is dealt a card of 10 points as the first dealt card is represented
by the set of cards {10♠, 10♣, 10♥, 10♦, J♠, J♣, J♥, J♦, Q♠, Q♣, Q♥, Q♦,
K♠, K♣, K♥, K♦}.
The event the player is dealt a total of five
points from the first two dealt cards is represented by the set of
2size combinations of card values {(A, 4), (2, 3)}, which in fact
counts 4 x 4 + 4 x 4 = 32 combinations of cards (as value and symbol).
In 6/49 lottery, the experiment of drawing six
numbers from the 49 generate events such as drawing six specific
numbers, drawing five numbers from six specific numbers, drawing four
numbers from six specific numbers, drawing at least one number from a
certain group of numbers, etc. The sample space
here is the set of all
6size combinations of numbers from the 49.
In classical poker, the experiment of dealing the
initial five card hands generates events such as dealing at least one
certain card to a specific player, dealing a pair to at least two
players, dealing four identical symbols to at least one player, and so
on. The sample space in this case is the set of all 5card combinations
from the 52 (or the deck used). Dealing two cards to a player who has
discarded two cards is another experiment whose sample space is now the
set of all 2card combinations from the 52, less the cards seen by the
observer who solves the probability problem.
For example, if you are in play in the above
situation and want to figure out some odds regarding your hand, the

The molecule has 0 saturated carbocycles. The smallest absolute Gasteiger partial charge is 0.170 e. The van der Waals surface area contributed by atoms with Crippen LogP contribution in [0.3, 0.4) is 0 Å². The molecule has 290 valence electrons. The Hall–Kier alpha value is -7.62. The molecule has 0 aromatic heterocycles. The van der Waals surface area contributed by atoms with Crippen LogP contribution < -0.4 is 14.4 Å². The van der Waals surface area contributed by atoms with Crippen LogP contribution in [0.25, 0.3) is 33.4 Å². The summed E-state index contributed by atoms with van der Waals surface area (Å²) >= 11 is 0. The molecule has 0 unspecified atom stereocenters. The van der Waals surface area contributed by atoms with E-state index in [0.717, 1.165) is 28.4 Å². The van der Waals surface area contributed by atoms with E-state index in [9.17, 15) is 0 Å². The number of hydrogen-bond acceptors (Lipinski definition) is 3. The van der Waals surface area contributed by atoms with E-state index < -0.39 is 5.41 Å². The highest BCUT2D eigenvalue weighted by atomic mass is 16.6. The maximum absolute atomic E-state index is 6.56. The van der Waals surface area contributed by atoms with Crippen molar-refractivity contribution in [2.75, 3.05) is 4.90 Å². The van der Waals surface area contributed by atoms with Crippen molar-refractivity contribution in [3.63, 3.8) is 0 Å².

sample space you should consider is the set of all 2card combinations
from the 52, less the three cards you hold and less the two cards you
discarded. This sample space counts the 2size combinations from 47.
All these isolated examples are not the most
representative from the respective games. They are presented as an
introduction to what mathematics in games of chance means, namely
particular probability models, in which probability theory can be
applied to obtain the probabilities of the events we are interested in.
Probability models in gambling
A probability model starts from an experiment and a
mathematical structure attached to that experiment, namely the field of
events. The event is the main unit probability theory works on. In
gambling/online
gambling, there are many categories of events, all of which can be
textually predefined. In the previous examples of gambling experiments
we saw some of the events that experiments generate. They are a minute
part of all possible events, which in fact is the set of all parts of
the sample space. For a
specific game, the various types of events can
be: